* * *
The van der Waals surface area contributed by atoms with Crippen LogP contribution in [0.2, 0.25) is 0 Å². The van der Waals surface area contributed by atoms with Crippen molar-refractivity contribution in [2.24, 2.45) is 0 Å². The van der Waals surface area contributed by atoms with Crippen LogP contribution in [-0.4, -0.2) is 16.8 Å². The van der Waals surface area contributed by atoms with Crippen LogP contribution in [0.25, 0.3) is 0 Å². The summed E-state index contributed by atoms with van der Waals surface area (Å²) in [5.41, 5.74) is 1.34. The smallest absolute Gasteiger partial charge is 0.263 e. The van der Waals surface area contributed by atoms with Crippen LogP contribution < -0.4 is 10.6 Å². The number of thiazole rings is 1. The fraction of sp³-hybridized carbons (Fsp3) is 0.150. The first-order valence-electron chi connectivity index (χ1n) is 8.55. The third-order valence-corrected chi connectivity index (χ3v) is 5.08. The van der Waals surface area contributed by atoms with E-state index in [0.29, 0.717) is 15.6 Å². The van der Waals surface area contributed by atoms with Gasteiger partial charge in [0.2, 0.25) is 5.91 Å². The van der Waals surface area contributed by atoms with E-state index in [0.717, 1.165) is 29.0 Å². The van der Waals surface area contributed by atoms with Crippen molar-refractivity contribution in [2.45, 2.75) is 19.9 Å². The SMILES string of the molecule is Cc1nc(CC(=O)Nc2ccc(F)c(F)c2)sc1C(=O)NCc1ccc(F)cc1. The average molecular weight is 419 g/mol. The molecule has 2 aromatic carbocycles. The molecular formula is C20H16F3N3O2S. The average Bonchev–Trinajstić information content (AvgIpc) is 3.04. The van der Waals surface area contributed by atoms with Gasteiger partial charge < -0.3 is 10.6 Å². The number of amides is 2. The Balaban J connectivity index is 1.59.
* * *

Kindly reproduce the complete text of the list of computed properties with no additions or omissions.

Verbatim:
The van der Waals surface area contributed by atoms with Crippen LogP contribution in [0.2, 0.25) is 0 Å². The van der Waals surface area contributed by atoms with Crippen molar-refractivity contribution in [2.24, 2.45) is 0 Å². The van der Waals surface area contributed by atoms with Crippen LogP contribution in [-0.4, -0.2) is 16.8 Å². The van der Waals surface area contributed by atoms with Crippen LogP contribution in [0.25, 0.3) is 0 Å². The summed E-state index contributed by atoms with van der Waals surface area (Å²) in [5.41, 5.74) is 1.34. The smallest absolute Gasteiger partial charge is 0.263 e. The van der Waals surface area contributed by atoms with Crippen LogP contribution < -0.4 is 10.6 Å². The number of thiazole rings is 1. The fraction of sp³-hybridized carbons (Fsp3) is 0.150. The first-order valence-electron chi connectivity index (χ1n) is 8.55. The third-order valence-corrected chi connectivity index (χ3v) is 5.08. The van der Waals surface area contributed by atoms with E-state index in [0.29, 0.717) is 15.6 Å². The van der Waals surface area contributed by atoms with Gasteiger partial charge in [0.2, 0.25) is 5.91 Å². The van der Waals surface area contributed by atoms with E-state index in [0.717, 1.165) is 29.0 Å². The van der Waals surface area contributed by atoms with Crippen molar-refractivity contribution in [2.45, 2.75) is 19.9 Å². The SMILES string of the molecule is Cc1nc(CC(=O)Nc2ccc(F)c(F)c2)sc1C(=O)NCc1ccc(F)cc1. The average molecular weight is 419 g/mol. The molecule has 2 aromatic carbocycles. The molecular formula is C20H16F3N3O2S. The average Bonchev–Trinajstić information content (AvgIpc) is 3.04. The van der Waals surface area contributed by atoms with Gasteiger partial charge < -0.3 is 10.6 Å². The number of amides is 2. The Balaban J connectivity index is 1.59.